Singapore's soldiers these days are "better educated, more adaptive and learn faster". They are also more comfortable with social media and work better independently using information technology.
That was how Chief of Army Major-General (MG) Ravinder Singh described the new generation of enlistees.
Speaking to local media on 26 Jul before the opening of the 7th Pacific Armies Chiefs Conference and the 35th Pacific Armies Management Seminar, he noted that, as the Army moves ahead in its 3rd Generation transformation, "we are demanding a lot more from our soldiers".
"We need to train them in a wide variety of equipment, to operate within a system and in complex environments. This means we need to build training systems which are more efficient and effective so that our people become very proficient in operating their systems within a very short time," he explained.
Rather than seeing the training of today's tech-savvy soldiers as a challenge, MG Ravinder treats it as an "opportunity for us from a training point of view". He explained that it is because of this that they "have all the right attributes we need to make them 3rd Generation soldiers".
From 30 percent in the 1980s, the proportion of A-level or diploma holders among Full-time National Servicemen (NSFs) has risen to 75 percent, and is expected to rise to 85 percent in 2015.
"We know they can be self-paced learners and, given the correct technologies, they are able to run through the materials themselves faster and learn what they need to learn before we bring them together to go into the field," said MG Ravinder.
With this in mind, the Army has introduced systems and tools such as tablet computers and a digital platform called LEARNet, which provide greater flexibility and accessibility to learning materials to enhance the learning experience for trainees.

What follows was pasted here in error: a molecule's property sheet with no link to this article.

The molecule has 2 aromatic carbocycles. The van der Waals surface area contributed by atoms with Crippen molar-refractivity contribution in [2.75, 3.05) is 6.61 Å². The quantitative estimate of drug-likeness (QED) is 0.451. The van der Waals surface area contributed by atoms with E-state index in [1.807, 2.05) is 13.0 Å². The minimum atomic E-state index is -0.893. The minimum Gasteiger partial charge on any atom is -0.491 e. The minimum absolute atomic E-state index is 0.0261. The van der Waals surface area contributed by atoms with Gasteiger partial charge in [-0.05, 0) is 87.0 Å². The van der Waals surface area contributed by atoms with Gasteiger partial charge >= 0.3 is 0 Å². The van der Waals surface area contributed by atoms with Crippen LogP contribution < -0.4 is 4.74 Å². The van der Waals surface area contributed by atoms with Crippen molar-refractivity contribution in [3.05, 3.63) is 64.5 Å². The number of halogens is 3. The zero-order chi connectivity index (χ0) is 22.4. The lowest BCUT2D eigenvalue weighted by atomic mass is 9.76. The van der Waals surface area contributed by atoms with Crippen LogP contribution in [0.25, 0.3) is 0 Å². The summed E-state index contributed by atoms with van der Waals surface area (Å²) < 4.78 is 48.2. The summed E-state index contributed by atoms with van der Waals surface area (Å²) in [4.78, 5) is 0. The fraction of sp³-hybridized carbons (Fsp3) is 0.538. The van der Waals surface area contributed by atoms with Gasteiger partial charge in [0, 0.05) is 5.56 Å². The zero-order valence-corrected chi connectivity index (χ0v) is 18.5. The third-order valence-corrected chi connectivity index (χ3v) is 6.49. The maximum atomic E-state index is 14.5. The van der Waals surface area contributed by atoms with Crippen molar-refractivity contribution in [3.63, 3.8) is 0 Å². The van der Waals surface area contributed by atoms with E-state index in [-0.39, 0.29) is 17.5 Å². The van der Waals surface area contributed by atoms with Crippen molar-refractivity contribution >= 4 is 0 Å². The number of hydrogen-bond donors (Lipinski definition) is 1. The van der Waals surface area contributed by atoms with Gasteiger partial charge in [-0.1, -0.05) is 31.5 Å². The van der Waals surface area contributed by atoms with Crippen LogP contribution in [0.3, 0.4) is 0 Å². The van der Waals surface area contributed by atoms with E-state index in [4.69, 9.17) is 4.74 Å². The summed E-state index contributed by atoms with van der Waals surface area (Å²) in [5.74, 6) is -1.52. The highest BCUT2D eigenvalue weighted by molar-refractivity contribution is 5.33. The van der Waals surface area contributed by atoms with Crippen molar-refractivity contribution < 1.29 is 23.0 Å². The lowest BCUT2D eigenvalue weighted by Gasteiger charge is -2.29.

All this modern technology, however, is no substitute for field training, emphasised MG Ravinder.
"At the end of the day, to have capable, credible soldiers, we need to get them out into the field doing tough, realistic training, and to do that, we need to reduce the amount of time spent in the classroom."
The LEARNet system, for instance, has helped the Army to cut classroom time by about 20 percent, and this has been reinvested in field training, he said.
MG Ravinder also gave an update on the progress of the Army's 3rd Generation transformation, which began five years ago in 2006.
With key platform acquisitions such as the Skyblade mini-Unmanned Aerial Vehicle, Terrex Infantry Carrier Vehicle, Leopard Main Battle Tank and HIMARS (High Mobility Artillery Rocket System) complete, he noted that the elements of the first 3rd Generation Army Division are in place.
But beyond getting the latest equipment, he stressed that "at the heart of the 3rd Generation Army is the soldier".
"We have all these platforms, like the the Leopard tanks and the HIMARS, but operating the platform, working with each other and coordinating, synchronising, making sure we're doing the right things at the right time, is the soldier."
"And a very important difference for the 3rd Generation Army is that every soldier is a leader," he added.